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Illinois Personal Injury & Criminal Defense / Blog / Criminal Defense / Murder Defendant Moves to Suppress Evidence of Text Messages on Cellphone

Murder Defendant Moves to Suppress Evidence of Text Messages on Cellphone


In the case of People v. Price, the defendant, Price, was convicted of first-degree murder by a jury of his peers. As a result, he was sentenced to a 60-year prison term. He later appealed the conviction on the grounds that his Fourth Amendment rights were violated.

On July 22, 2015, the defendant was charged with three counts of first-degree murder. The indictment alleged that the defendant used a firearm to cause a death on November 24, 2014. The victim’s body was discovered the next day. That day, the police spoke with residents of the apartment complex where the body was found. This included an interview with the defendant. At the time, the defendant was read his Miranda rights and agreed to waive those rights. While being interviewed the defendant said he had been in the victim’s apartment the night before and had an argument about a speaker. The defendant said he later left the apartment and drove around. Later, he called 911 from somewhere in Indiana because he got lost. He told the officers that police refused to escort him back to the highway, but a couple of security guards were able to put directions in his navigation system on his phone.

The interviewing officers asked the defendant’s consent to search his phone. The defendant provided both verbal and written consent. The consent form contained the phone’s serial number. The officers made a copy of the defendant’s phone records.

Later that month, an agent of the FBI performed a search of the copied cell phone data. The agent only looked at the GPS data. The defendant was later arrested on July 22, 2015. The agent performed another search of the cell phone data and discovered two deleted text messages sent from the defendant’s brother to the defendant. The first text appeared to be instructions on destroying evidence related to the shooting. The defendant’s brother instructed him to “piss on his right hand or use ammonia on your shirt and check your clothes for residues.” The second text message included instructions to delete the first message.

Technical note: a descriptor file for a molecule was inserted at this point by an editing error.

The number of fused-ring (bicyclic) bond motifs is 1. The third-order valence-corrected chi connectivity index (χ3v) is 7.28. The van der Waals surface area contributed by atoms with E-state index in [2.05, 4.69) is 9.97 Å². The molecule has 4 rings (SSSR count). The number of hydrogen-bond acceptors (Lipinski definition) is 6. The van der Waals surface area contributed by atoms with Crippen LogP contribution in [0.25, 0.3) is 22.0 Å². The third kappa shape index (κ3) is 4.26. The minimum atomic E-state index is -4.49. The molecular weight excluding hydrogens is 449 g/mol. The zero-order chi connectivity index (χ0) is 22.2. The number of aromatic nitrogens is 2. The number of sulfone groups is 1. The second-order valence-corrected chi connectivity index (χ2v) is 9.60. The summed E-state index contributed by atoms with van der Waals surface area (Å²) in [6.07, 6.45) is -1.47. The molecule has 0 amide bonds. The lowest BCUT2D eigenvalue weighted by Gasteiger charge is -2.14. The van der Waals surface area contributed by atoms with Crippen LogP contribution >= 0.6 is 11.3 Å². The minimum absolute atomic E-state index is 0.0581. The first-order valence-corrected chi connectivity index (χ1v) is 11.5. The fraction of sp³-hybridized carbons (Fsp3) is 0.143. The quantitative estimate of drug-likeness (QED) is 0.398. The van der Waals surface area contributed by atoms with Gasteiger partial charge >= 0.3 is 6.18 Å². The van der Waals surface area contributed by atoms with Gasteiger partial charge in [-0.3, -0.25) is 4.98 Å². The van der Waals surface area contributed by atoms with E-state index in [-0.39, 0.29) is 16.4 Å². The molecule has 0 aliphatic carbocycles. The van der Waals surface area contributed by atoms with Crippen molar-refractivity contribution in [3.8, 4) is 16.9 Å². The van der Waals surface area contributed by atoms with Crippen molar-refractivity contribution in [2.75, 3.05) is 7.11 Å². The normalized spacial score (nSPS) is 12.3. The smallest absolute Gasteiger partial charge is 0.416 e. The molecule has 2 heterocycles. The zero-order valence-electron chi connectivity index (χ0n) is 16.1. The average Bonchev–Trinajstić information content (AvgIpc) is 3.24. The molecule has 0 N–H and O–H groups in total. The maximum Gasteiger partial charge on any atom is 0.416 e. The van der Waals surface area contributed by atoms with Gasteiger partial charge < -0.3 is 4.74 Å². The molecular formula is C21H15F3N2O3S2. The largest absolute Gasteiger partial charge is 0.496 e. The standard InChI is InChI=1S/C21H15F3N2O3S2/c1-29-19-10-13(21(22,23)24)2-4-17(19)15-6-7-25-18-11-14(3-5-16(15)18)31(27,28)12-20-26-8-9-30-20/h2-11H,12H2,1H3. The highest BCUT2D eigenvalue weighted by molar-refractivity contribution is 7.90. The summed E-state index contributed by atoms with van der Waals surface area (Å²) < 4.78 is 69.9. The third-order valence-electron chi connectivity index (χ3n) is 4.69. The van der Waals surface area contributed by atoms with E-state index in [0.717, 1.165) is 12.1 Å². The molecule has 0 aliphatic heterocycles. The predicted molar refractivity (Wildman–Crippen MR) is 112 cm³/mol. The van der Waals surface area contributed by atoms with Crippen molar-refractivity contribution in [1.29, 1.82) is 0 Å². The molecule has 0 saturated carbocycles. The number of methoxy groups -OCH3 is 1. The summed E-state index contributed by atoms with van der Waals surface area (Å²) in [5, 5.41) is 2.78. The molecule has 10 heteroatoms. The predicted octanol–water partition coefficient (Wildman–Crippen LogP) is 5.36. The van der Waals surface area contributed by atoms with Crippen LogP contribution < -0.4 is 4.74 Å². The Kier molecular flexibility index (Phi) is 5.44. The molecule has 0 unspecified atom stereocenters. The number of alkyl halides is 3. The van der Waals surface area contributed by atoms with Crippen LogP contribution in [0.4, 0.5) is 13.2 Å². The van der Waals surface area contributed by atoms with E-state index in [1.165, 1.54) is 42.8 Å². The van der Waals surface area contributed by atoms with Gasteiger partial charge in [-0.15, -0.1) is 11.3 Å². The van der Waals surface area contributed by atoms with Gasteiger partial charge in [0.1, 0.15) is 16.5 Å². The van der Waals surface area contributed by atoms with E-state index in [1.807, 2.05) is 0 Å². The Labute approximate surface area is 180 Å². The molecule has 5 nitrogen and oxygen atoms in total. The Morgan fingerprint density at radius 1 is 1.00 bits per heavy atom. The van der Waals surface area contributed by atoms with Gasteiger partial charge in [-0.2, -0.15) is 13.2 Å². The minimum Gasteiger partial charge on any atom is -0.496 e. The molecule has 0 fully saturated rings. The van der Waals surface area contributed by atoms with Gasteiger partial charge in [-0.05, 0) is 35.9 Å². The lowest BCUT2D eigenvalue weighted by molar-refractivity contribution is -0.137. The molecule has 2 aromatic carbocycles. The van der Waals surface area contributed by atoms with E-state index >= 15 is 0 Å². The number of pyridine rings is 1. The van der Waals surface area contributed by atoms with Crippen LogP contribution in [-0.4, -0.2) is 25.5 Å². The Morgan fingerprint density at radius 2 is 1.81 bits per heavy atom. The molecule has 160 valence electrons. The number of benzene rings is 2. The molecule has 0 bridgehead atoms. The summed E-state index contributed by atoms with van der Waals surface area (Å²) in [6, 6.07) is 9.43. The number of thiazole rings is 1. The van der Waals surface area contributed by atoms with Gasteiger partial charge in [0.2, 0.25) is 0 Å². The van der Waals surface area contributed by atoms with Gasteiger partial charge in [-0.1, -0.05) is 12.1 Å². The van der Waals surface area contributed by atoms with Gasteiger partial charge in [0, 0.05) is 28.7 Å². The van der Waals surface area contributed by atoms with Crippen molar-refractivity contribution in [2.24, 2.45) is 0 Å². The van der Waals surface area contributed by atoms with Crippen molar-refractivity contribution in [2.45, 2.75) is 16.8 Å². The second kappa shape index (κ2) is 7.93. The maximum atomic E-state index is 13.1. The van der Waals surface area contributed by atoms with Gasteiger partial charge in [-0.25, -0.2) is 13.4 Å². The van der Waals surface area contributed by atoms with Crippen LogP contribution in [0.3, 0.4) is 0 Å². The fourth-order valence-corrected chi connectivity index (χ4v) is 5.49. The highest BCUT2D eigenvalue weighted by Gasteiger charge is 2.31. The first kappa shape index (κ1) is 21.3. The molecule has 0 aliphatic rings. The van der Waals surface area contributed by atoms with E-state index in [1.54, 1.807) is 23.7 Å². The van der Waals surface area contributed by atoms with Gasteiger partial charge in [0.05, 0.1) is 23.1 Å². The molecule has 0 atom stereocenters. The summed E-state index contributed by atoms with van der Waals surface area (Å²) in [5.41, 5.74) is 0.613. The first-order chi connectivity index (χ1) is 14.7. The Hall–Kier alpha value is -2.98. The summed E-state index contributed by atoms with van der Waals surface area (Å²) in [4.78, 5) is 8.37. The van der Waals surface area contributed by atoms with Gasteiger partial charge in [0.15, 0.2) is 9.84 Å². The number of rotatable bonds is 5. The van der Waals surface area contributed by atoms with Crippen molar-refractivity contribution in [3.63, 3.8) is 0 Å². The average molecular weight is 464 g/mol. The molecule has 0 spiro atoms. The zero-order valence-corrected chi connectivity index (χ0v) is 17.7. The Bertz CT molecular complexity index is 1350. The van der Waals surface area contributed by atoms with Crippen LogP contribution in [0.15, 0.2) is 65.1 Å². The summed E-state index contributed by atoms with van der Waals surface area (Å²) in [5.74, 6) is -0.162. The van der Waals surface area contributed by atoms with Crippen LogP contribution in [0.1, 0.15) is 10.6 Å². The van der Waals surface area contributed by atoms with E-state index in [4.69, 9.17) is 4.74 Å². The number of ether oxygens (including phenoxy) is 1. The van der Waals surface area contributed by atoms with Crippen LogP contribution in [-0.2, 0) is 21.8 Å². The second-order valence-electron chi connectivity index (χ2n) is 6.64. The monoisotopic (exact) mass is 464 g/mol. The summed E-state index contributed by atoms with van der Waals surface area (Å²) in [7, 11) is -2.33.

During trial, the defendant’s counsel filed a motion to suppress evidence related to the two text messages. The defendant’s motion acknowledged that the defendant gave his written consent to search the cell phone for “text messages, contacts, GPS, call logs, and all applications,” but alleged that no search warrant was obtained to search the entirety of the defendant’s phone “for all digital contents contained within the phone.” In other words, his attorneys argued that the search exceeded the written consent given by the defendant. Thus, it violated his Fourth Amendment rights against “unreasonable” search.

In this case, the trial court granted the defense’s motion to suppress the text messages. However, the defendant was still convicted because his brother testified against him during trial in exchange for not being charged as an accessory after the fact.

Talk to a Champaign, IL Criminal Defense Attorney Today 

Patel Law, P.C. represents the interests of Illinois residents who are facing criminal charges. Call our Champaign criminal defense lawyers today to schedule an appointment, and we can begin preparing your defense immediately.



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